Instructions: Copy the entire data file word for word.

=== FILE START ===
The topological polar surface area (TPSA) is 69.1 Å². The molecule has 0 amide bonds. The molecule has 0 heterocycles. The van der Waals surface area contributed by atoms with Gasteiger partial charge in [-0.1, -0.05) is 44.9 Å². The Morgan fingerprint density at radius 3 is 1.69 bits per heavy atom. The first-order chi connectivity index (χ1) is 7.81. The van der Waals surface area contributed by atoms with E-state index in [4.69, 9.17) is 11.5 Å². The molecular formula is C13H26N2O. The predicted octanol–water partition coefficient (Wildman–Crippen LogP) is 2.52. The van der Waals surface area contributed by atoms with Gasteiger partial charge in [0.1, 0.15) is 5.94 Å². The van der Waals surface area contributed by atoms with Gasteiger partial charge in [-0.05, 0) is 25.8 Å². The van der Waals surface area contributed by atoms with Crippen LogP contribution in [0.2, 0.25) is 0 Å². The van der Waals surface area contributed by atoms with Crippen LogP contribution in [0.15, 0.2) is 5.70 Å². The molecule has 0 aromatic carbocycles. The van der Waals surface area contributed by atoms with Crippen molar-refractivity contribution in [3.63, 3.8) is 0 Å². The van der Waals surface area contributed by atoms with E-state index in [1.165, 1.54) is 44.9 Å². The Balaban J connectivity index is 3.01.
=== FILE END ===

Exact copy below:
The topological polar surface area (TPSA) is 69.1 Å². The molecule has 0 amide bonds. The molecule has 0 heterocycles. The van der Waals surface area contributed by atoms with Gasteiger partial charge in [-0.1, -0.05) is 44.9 Å². The Morgan fingerprint density at radius 3 is 1.69 bits per heavy atom. The first-order chi connectivity index (χ1) is 7.81. The van der Waals surface area contributed by atoms with E-state index in [4.69, 9.17) is 11.5 Å². The molecular formula is C13H26N2O. The predicted octanol–water partition coefficient (Wildman–Crippen LogP) is 2.52. The van der Waals surface area contributed by atoms with Gasteiger partial charge in [0.1, 0.15) is 5.94 Å². The van der Waals surface area contributed by atoms with Gasteiger partial charge in [-0.05, 0) is 25.8 Å². The van der Waals surface area contributed by atoms with Crippen LogP contribution in [0.2, 0.25) is 0 Å². The van der Waals surface area contributed by atoms with Crippen LogP contribution in [0.15, 0.2) is 5.70 Å². The molecule has 0 aromatic carbocycles. The van der Waals surface area contributed by atoms with Crippen molar-refractivity contribution in [3.63, 3.8) is 0 Å². The van der Waals surface area contributed by atoms with E-state index in [1.165, 1.54) is 44.9 Å². The Balaban J connectivity index is 3.01.